As you can see, there are many pieces that make up a full animation! So again, when someone asks why it takes me so long to create these animations, hopefully this explains why 😛 I do think there are plenty of people out there that could produce the same quality of animation in a fraction of the time. Like I said, I can’t get past my OCD in making sure the geometry is as good as I can get it, parts don’t intersect, etc.
I hope this article was helpful to explain my animation process. If anyone has additional questions, feel free to use the comments section below and I will try to answer as quickly as I can!
Are any of these models downloadable? I want to 3d print this and see if i can get it to work in real life.
It’s likely going to cost you more than buying an already functioning version.
Hey Gage, there are some models on TurboSquid that you can buy. I haven’t put any gun models there myself though. My models aren’t meant for 3D printing. These are primarily meant for illustrative purposes.
I’m always amazed at the dedication and creativity of these people, I’ve just started to learn c4d and realize that there is still a lot of work and time ahead of me. You my friend are among the best, creating something like this is amazing for me!
This article is a good read, however, I was interested in the measurements of the parts of the sniper rifle. So if you could please reach out to me and inform me of the measurements please and thank you!
This article is very helpful for me.
You do amazing work and your work ethic is second to none. You’re obviously a master C4D user and it shows. Any 3D artist would agree. As a 3D generalist myself, I can’t even imagine the time and dedication it takes to master this skill. Keep up the good work and stop focusing on how much time it takes you. Anyone who has the budget to hire a 3D artist can see the value you bring.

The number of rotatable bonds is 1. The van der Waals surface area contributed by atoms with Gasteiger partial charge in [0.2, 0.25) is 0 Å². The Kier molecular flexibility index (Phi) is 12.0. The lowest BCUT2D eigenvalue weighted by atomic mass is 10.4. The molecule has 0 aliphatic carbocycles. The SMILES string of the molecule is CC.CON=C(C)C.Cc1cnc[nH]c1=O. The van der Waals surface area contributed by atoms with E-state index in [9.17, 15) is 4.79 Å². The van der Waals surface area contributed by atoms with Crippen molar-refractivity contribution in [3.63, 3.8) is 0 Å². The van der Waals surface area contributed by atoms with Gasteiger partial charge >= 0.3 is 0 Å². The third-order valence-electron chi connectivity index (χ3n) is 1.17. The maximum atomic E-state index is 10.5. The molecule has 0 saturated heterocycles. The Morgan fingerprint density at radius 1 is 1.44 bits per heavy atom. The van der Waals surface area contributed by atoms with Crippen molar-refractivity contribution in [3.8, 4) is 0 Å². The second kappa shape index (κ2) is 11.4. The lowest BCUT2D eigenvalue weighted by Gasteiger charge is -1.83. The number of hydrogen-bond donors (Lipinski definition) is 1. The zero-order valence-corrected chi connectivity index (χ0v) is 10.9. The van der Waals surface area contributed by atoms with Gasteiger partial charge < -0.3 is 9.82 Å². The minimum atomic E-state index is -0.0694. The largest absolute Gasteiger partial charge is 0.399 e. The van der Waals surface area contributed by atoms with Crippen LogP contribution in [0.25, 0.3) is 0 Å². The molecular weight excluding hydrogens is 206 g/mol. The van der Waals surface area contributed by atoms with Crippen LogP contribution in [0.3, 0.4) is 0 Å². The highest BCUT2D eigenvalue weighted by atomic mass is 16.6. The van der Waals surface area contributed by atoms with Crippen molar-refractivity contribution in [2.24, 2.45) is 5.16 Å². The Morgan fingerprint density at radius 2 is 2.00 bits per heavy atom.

Thanks Jordan, that’s very kind of you to say 🙂 I don’t think I’ll ever consider myself a master C4D user by any means. There’s still so many areas of the software that I haven’t even touched. I would say I’m pretty good with the tools I know how to use 😛
Wow, thanks for sharing, your work is truly amazing! I want to get into animation and your videos really inspire me.
Question: How do you deal with the timing of the music and voice-over to fit the animation? Do you animate first and then edit the audio in after effects or do you record the voice over before you start animating and time it while you work on the animation?
Looking forward to the next video!
Not to speak for Matt, but everything is written in a script. He has the timing and pacing down before any animation takes place.
Hi Shayan, thank you so much for your nice comments. Reading things like this really push me to create more content 🙂
For timing the voiceover, first I’ve got a script written out. Then I normally record my own voice as a placeholder. From this point is when I do the actual animation so that I can time it with my voice. Before actually rendering the animation, I render out what’s called a “viewport animation” which is much much quicker as it doesn’t need to calculate lighting/reflections. I’ll normally go back and forth a few times until I’ve got the animation timed to my voice. When I order the professional voiceover, it’s usually pretty close to the same speed my voice was, so I don’t get too much overlap.
As far as music goes, I’ll add it right around when I am animating. I’ll normally render a few hundred extra frames in case I need to cut it at certain parts to time it with my music. I usually have to repeat the track 1-2 times throughout the project. For that I just do some simple cross-fading in After Effects.
Haha hopefully that answers your questions! Glad I could be an inspiration 🙂
that’s really awesome, thank you for sharing this masterpiece with us. If only you can share the drawing. Thank you!